When making glazed almonds you can follow the same steps as when making glazed orange zest, skipping the three times boiling step.


Most of the fillings for the chocolates are straightforward:

- Almond chocolates - fill the mold but leave a little room because the almond is quite bulky. Push the almond in the chocolate, leaving it to stick out a bit.

- Glazed orange chocolates - fill half of the mold with chocolate and add a few pieces of glazed orange zest. Fill with chocolate and top with the zest.

-  Cherry chocolates - same as the almond chocolates; push the cherry in the chocolates and leave it to stick out (it's so lovely and shiny and transparent).

- Walnut chocolates - put little chunks of walnut in the chocolate and top with half a walnut.

- Chili chocolates - add chili powder (and if you are in a brave and fearless mood, pieces of chili pepper) to your chocolate and top with little pieces of chili (I have avoided the infamous seeds) so you can recognize them. I would not want to be caught off guard by a chili chocolate.

- Fudge chocolates - put little chunks of fudge in the chocolates and top with tiny chunks of fudge.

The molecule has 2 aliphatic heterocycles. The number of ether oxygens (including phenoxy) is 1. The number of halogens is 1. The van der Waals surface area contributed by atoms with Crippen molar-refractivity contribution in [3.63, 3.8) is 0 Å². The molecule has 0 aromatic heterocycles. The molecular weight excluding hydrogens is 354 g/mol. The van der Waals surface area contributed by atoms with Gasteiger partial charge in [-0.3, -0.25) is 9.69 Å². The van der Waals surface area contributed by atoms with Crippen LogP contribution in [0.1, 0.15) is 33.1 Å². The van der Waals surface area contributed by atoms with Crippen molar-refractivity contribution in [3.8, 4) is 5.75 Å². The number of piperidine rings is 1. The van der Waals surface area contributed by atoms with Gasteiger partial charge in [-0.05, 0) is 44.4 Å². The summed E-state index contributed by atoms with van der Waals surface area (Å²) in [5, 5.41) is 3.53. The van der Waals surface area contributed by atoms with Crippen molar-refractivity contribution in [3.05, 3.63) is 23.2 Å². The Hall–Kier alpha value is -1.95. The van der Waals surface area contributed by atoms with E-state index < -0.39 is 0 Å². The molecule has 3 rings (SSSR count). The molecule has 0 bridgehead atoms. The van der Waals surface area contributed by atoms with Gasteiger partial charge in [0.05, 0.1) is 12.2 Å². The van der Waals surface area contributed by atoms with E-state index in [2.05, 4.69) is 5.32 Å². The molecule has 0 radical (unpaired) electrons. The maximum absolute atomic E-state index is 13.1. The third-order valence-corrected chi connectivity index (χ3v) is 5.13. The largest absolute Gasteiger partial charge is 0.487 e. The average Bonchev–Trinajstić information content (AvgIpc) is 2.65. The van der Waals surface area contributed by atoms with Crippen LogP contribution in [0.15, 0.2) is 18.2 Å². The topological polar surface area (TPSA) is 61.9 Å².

There are a few ingredients that couldn't just be chucked into the chocolate:

- Coconut chocolates - I have added coconut flakes to the chocolate and also added a coconut core. The flakes in the chocolate and the core are roasted coconut flakes (roast for a few minutes in the oven at 175ºC). The core consists of the flakes, some white sugar (for crispness), brown sugar (for gooeyness) and some cream. Fill half the mold with the chocolate-coconut mixture, add the core and fill with the rest of the chocolate. Top with plain coconut flakes.

- Cinnamon chocolates - this chocolate is similar to the coconut chocolate. The core of the cinnamon chocolate exists of cinnamon, white sugar and brown sugar. Top with brown sugar and cinnamon.

 Thanks for taking a look! If you have any suggestions for fillings or toppings, I would love to hear them.






Sunday, 24 November 2013

Christmas tree pillow forest DIY

This little forest is a lovely and easy DIY project for Christmas. The pattern is really simple and making the trees is pretty straight forward as well, a good thing when you are planning on making a whole forest. You can use any kind of fabric you like and you can make the trees in every size.

You need:

- fabric in different patterns and if you like, in different colours
- brown felt for the trunks
- material to stuff your pillows
- if you like you can add sequins and beads to decorate your trees

When sewing the triangles, leave room in the centre at the bottom of the tree so you can stuff the pillow and add the trunk afterward.

Thanks a bunch for taking a look at the Christmas forest.

Thursday, 7 November 2013

BBC Sherlock Mug DIY

My favourite BBC series and my favourite Pinterest fandom have provided a wealth of beautiful images and lovely fan art. Inspired by these images I have been wanting to make Sherlock into something solid.